This weekend I had my family over for Sunday Dinner (it's what they used to have before the brunch craze, kids!) and decided to make a chocolaty dessert for the finale.  It seemed appropriate on the drizzly cold day nature served up - we combated that inclement gesture with great wine, an autumnal roast, a fire in the fireplace, a cutthroat game of dominoes, and a gorgeous chocolate bread pudding.

Bread pudding is the easiest dessert to make ever...almost shamefully easy.  It seems like you slaved, but really you just whisked some stuff together, poured it over torn up bread and baked it.  This one starts off with lightly toasted cinnamon raisin bread, which pairs with the chocolate to make a rich pudding with layers of flavor.  Any kind of milk will work, so you can make it even richer depending on what octane you use.

So finally some chocolate, peoples.  I hope it makes up for the fact that there's no "New York City Food Tour Part 2", which was supposed to be last week's post.  Sorry, but I was having way too much fun.

Chocolate Bread Pudding
from M-Stew's Everyday Food, with my notes as always

1 tablespoon butter, plus more for baking dish
8 slices (8 ounces) cinnamon-raisin bread
2 cups of milk (any fat-percentage will do - I made mine with skim and it was still decadent)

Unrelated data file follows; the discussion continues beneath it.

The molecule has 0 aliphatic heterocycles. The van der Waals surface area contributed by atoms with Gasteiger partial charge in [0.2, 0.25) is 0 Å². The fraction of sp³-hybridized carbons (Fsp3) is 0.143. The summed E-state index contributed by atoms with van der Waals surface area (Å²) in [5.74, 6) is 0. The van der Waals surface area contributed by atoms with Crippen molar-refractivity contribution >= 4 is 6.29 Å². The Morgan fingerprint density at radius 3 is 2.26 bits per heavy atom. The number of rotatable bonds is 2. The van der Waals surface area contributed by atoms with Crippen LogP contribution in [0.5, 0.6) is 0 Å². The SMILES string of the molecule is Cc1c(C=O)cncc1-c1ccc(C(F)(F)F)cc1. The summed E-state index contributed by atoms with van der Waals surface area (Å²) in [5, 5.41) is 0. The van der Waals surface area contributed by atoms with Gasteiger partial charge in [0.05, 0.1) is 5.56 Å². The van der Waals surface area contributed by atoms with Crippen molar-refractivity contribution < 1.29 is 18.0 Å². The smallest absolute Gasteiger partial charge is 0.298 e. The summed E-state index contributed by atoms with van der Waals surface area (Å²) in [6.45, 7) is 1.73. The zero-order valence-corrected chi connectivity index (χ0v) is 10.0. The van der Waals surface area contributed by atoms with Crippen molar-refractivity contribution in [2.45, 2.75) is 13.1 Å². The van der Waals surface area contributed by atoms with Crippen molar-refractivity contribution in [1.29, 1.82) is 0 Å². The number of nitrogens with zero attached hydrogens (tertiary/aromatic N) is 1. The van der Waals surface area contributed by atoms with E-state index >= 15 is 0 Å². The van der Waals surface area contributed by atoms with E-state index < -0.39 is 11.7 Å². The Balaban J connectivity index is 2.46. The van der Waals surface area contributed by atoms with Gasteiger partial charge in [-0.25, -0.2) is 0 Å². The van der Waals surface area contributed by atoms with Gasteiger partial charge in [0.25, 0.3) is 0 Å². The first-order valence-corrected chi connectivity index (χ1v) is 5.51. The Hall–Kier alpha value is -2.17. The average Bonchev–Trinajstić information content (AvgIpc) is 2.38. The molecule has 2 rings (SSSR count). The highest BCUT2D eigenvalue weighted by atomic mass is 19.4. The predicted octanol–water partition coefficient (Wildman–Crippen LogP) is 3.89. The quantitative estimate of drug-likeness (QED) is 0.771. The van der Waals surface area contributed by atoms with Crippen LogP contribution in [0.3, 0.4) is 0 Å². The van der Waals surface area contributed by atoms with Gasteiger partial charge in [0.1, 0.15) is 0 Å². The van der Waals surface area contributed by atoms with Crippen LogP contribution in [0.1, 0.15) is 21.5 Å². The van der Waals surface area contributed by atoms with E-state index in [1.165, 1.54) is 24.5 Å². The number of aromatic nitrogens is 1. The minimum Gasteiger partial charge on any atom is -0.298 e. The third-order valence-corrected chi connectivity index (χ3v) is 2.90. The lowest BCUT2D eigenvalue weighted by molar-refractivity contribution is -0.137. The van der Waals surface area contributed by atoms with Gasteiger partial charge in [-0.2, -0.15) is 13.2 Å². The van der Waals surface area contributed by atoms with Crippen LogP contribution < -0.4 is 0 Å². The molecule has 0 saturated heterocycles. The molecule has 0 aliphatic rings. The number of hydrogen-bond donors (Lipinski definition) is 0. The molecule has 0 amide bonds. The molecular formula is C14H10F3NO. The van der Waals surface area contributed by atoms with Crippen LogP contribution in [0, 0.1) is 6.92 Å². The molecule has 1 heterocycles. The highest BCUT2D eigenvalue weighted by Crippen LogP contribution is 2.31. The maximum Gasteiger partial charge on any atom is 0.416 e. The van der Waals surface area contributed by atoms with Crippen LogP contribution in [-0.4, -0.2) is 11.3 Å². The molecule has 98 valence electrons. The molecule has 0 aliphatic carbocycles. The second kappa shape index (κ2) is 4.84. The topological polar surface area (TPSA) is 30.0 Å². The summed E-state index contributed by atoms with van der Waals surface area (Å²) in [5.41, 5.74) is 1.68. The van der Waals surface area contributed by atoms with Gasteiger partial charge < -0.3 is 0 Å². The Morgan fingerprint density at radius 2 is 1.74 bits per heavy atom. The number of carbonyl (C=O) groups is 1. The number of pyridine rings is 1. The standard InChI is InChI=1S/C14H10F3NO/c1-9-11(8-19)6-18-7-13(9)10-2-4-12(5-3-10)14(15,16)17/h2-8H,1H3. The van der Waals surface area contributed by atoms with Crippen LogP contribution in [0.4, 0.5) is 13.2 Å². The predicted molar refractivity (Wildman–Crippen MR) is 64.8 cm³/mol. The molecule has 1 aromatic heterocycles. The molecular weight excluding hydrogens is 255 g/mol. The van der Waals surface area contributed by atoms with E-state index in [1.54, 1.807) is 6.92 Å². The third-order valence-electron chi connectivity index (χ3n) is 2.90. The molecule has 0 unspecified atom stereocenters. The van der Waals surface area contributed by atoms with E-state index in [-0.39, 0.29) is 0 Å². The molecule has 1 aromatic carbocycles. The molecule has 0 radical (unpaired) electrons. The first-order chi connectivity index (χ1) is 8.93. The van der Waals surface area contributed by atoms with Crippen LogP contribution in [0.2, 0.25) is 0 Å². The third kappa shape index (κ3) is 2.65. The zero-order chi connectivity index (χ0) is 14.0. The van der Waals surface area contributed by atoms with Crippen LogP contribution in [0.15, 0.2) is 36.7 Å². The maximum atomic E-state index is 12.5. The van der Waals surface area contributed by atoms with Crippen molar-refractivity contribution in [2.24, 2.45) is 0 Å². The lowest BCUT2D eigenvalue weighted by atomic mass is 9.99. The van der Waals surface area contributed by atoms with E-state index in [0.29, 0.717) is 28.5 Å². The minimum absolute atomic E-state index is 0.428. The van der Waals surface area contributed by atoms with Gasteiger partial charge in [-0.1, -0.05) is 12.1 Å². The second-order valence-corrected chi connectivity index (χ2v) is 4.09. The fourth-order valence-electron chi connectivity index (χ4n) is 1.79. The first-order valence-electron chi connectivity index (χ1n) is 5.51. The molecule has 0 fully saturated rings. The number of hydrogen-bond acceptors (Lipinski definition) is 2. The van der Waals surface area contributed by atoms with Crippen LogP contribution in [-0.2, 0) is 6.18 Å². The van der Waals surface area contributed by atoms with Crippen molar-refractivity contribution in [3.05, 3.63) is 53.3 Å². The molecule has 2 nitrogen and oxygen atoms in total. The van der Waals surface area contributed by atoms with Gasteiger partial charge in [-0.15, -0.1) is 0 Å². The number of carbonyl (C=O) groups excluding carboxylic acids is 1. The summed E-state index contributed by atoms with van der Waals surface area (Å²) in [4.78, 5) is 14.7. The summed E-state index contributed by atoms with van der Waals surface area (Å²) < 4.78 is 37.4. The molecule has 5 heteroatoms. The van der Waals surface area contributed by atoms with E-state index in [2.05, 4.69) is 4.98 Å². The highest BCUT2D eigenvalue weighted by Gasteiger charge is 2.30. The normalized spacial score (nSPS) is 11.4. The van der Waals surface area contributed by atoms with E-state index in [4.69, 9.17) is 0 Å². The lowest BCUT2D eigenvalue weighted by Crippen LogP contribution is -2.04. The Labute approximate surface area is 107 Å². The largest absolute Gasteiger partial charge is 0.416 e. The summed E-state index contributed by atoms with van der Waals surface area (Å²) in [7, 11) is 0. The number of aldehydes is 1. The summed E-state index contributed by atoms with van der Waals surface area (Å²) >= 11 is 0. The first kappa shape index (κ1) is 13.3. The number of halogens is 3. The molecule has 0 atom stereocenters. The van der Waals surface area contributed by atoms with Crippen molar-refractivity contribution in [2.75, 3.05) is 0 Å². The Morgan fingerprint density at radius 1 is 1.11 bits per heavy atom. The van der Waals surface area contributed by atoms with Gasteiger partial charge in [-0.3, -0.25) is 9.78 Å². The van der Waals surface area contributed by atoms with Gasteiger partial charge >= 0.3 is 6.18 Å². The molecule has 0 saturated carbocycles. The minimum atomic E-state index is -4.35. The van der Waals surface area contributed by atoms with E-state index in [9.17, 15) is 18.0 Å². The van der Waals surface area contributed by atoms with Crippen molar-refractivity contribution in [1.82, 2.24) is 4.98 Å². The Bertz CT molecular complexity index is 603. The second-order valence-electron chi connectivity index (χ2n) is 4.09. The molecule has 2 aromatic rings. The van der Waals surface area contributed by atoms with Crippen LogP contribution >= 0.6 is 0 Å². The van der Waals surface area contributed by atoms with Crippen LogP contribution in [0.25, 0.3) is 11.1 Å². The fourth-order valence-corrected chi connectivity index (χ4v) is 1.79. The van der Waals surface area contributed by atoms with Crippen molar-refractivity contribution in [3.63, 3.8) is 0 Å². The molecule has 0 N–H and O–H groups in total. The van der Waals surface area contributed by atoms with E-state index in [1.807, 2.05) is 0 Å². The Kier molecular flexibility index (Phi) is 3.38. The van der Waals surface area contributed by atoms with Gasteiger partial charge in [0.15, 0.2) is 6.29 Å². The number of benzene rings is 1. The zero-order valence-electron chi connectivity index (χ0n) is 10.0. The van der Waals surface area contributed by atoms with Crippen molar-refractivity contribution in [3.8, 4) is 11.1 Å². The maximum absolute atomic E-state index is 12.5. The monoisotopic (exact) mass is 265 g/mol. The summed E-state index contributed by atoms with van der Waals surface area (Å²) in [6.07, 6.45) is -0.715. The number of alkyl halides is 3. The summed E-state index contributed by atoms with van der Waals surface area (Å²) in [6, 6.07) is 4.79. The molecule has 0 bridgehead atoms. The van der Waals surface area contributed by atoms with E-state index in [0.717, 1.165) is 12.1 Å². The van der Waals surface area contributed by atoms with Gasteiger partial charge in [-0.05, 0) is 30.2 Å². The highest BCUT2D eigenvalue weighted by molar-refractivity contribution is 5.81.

3 ounces of good quality semisweet chocolate
2 large eggs
1/2 cup granulated sugar
1/2 teaspoon pure vanilla extract
1 tablespoon confectioners sugar

Preheat oven to 350˚.  Lightly butter an 11x7 inch baking dish.  Set aside.  Toast bread (in the oven or toaster) until lightly crisped.

In a medium saucepan, combine milk, chocolate and butter; place over medium low heat, stirring occasionally, until chocolate has melted, about 5 minutes (may take a little longer, watch it, and make sure the chocolate is completely melted and combined).

Tear bread into large pieces (about 4 or 5 per slice).  Scatter evenly in prepared baking dish.  In a medium bowl, whisk together eggs, granulated sugar, and vanilla.  Whisk in warm milk mixture until combined.  Pour over bread.

Bake until pudding has puffed and is firm, about 25 minutes.  Cool at least 10 minutes and dust with confectioner's sugar just before serving.

The pudding can also be chilled over night, but I think it's best at room temperature and recommend you take it out of the fridge about an hour before you plan to serve it.

Also!  Sorry there is no picture of said bread pudding.  All of mine were terrible!  If you talk to Santa tell him I need a new camera.